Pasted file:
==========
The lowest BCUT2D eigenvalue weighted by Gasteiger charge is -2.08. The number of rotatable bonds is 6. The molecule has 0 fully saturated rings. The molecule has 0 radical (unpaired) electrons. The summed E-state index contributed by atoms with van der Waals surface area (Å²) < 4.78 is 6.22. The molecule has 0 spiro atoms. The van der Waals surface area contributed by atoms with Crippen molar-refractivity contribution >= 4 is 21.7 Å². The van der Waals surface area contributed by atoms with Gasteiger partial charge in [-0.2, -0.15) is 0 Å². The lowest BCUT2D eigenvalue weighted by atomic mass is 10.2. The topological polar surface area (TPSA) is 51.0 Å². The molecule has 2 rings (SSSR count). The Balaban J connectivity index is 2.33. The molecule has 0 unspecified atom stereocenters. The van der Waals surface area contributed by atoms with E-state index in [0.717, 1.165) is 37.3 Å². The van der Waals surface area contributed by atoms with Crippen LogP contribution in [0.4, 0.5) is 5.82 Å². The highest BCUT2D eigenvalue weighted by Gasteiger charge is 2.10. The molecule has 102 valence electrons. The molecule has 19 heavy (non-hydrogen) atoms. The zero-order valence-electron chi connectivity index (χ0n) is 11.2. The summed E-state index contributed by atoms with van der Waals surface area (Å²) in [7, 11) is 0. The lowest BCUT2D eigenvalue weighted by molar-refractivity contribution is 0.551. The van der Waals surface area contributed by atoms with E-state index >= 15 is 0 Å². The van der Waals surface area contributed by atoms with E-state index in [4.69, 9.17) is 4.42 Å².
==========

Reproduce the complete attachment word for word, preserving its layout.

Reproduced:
The lowest BCUT2D eigenvalue weighted by Gasteiger charge is -2.08. The number of rotatable bonds is 6. The molecule has 0 fully saturated rings. The molecule has 0 radical (unpaired) electrons. The summed E-state index contributed by atoms with van der Waals surface area (Å²) < 4.78 is 6.22. The molecule has 0 spiro atoms. The van der Waals surface area contributed by atoms with Crippen molar-refractivity contribution >= 4 is 21.7 Å². The van der Waals surface area contributed by atoms with Gasteiger partial charge in [-0.2, -0.15) is 0 Å². The lowest BCUT2D eigenvalue weighted by atomic mass is 10.2. The topological polar surface area (TPSA) is 51.0 Å². The molecule has 2 rings (SSSR count). The Balaban J connectivity index is 2.33. The molecule has 0 unspecified atom stereocenters. The van der Waals surface area contributed by atoms with E-state index in [0.717, 1.165) is 37.3 Å². The van der Waals surface area contributed by atoms with Crippen LogP contribution in [0.4, 0.5) is 5.82 Å². The highest BCUT2D eigenvalue weighted by Gasteiger charge is 2.10. The molecule has 102 valence electrons. The molecule has 19 heavy (non-hydrogen) atoms. The zero-order valence-electron chi connectivity index (χ0n) is 11.2. The summed E-state index contributed by atoms with van der Waals surface area (Å²) in [7, 11) is 0. The lowest BCUT2D eigenvalue weighted by molar-refractivity contribution is 0.551. The van der Waals surface area contributed by atoms with E-state index >= 15 is 0 Å². The van der Waals surface area contributed by atoms with E-state index in [4.69, 9.17) is 4.42 Å².